Public radio broadcast about Jean Jennings Bartik and the other ENIAC programmers

WMUK, the local public radio station in Kalamazoo, did a radio show on January 15, 2014 about my mother, Jean Jennings Bartik (1924-2011). The show was prompted by the recent publication of her memoirs, Pioneer Programmer: Jean Jennings Bartik and the Computer that Changed the World.  The station has posted a short description of the show’s topic, and a link to about a 17 minute broadcast.  The show consisted of an interview with me, and with Kathryn Kleiman of the Eniac Programmers Project, who is nearing completion of a documentary on the ENIAC programmers.

My mother was one of the first six computer programmers, all women, on the ENIAC, which was the computer that in 1946 directly led to the development of the modern computer industry. Her story was ignored for many years, and is still unknown by many. I know that one of my mother’s main motivations in writing the book was so that the story of the ENIAC programmers might help increase the representation of women in computing and other science and technology fields. Role models matter.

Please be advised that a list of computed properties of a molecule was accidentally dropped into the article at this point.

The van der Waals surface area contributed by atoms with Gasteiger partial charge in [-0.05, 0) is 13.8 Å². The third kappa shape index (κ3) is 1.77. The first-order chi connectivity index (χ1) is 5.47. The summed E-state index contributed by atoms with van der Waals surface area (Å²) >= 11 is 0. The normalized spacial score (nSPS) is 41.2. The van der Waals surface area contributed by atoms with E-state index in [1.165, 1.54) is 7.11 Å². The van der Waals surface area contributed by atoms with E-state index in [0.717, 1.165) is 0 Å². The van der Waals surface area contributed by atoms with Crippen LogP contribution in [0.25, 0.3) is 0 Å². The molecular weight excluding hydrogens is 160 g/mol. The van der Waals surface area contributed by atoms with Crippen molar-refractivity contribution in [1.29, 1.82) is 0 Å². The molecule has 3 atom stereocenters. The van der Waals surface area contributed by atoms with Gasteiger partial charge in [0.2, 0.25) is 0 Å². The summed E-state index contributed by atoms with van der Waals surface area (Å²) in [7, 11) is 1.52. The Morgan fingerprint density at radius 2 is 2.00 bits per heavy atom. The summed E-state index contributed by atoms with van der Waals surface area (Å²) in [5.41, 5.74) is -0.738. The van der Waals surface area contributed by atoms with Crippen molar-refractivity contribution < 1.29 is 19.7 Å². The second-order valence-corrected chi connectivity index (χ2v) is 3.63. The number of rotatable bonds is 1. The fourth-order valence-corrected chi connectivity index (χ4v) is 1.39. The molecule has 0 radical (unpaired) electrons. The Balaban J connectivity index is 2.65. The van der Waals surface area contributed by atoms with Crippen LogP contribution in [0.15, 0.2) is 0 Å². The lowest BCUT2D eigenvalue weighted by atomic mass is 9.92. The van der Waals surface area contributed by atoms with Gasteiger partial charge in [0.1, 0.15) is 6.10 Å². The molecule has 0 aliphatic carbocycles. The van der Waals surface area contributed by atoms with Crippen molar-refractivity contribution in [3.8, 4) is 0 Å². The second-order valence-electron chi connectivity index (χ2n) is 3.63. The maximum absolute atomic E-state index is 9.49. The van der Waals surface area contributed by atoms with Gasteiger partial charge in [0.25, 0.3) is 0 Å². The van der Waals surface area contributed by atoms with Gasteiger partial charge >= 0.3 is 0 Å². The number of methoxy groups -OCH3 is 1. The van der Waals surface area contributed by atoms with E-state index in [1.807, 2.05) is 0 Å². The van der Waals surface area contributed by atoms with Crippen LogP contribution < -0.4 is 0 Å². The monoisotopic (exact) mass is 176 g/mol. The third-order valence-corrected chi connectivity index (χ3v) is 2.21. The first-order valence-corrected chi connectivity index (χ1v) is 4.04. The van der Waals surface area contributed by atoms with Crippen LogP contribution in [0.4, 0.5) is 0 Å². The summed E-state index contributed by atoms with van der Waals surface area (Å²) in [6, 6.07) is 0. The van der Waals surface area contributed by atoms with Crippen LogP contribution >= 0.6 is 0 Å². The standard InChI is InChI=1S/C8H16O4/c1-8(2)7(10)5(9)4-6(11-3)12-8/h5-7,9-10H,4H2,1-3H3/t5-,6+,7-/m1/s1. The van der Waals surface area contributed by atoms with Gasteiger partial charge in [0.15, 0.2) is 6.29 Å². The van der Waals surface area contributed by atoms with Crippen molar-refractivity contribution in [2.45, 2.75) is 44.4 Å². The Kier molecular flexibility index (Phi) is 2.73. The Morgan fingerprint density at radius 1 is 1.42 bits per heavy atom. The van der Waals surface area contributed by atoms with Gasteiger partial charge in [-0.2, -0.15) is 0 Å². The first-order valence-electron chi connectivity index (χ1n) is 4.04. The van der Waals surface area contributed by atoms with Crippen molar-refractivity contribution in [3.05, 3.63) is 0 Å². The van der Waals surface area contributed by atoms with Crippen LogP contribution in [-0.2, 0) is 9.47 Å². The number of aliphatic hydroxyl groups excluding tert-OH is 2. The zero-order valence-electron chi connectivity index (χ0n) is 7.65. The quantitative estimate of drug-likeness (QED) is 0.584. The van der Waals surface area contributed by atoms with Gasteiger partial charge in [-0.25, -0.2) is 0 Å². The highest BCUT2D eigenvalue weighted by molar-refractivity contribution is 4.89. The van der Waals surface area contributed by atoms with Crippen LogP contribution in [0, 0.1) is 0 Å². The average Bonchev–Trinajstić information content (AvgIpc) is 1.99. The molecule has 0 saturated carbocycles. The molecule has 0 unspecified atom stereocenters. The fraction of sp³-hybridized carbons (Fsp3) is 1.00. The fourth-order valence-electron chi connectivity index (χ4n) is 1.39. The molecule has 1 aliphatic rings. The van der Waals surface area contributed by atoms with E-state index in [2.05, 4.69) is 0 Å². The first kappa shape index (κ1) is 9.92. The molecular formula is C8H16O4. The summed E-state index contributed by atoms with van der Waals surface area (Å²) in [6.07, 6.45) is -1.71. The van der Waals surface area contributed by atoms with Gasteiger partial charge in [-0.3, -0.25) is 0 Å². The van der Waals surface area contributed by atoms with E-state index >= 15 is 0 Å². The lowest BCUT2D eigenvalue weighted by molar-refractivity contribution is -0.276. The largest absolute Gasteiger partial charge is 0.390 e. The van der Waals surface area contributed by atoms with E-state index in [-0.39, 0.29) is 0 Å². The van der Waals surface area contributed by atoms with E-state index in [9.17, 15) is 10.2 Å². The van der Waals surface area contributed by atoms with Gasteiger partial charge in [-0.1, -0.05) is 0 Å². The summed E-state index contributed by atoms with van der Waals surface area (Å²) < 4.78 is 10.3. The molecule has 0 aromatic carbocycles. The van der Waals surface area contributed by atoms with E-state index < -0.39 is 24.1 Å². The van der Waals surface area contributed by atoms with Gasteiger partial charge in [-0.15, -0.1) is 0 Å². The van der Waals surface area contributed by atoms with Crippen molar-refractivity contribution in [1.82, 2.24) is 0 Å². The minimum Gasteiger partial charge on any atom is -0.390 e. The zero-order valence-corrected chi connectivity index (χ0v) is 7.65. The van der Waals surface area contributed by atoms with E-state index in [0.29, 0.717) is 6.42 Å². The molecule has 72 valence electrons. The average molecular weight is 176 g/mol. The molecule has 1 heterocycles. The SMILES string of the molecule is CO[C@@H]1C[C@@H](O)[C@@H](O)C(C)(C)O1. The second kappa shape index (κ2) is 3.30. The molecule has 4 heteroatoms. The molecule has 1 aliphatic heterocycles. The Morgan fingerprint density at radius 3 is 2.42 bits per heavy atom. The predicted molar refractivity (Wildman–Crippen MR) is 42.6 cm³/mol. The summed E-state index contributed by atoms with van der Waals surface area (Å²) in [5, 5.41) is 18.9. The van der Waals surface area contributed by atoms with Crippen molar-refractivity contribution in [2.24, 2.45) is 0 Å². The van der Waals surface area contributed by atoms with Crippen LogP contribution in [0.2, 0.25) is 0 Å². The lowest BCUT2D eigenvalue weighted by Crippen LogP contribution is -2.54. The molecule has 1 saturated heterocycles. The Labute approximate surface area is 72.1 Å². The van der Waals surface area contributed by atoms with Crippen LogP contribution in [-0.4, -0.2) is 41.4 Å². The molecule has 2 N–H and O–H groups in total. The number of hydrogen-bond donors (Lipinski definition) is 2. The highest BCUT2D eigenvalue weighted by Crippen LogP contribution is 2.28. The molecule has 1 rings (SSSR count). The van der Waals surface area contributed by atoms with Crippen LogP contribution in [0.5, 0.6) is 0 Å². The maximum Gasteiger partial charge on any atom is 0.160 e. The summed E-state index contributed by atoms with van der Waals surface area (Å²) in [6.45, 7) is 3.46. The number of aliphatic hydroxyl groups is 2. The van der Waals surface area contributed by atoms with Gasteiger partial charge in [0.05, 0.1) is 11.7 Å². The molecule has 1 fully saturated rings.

My mother’s book is available at Truman State University Press, Amazon, Barnes and Noble Nook, Apple iBook, and a Kalamazoo bookstore, Bookbug. All proceeds from the book will go to support a scholarship for women in science and technology at my mother’s alma mater, Northwest Missouri State University.

About timbartik

Tim Bartik is a senior economist at the Upjohn Institute for Employment Research, a non-profit and non-partisan research organization in Kalamazoo, Michigan. His research specializes in state and local economic development policies and local labor markets.
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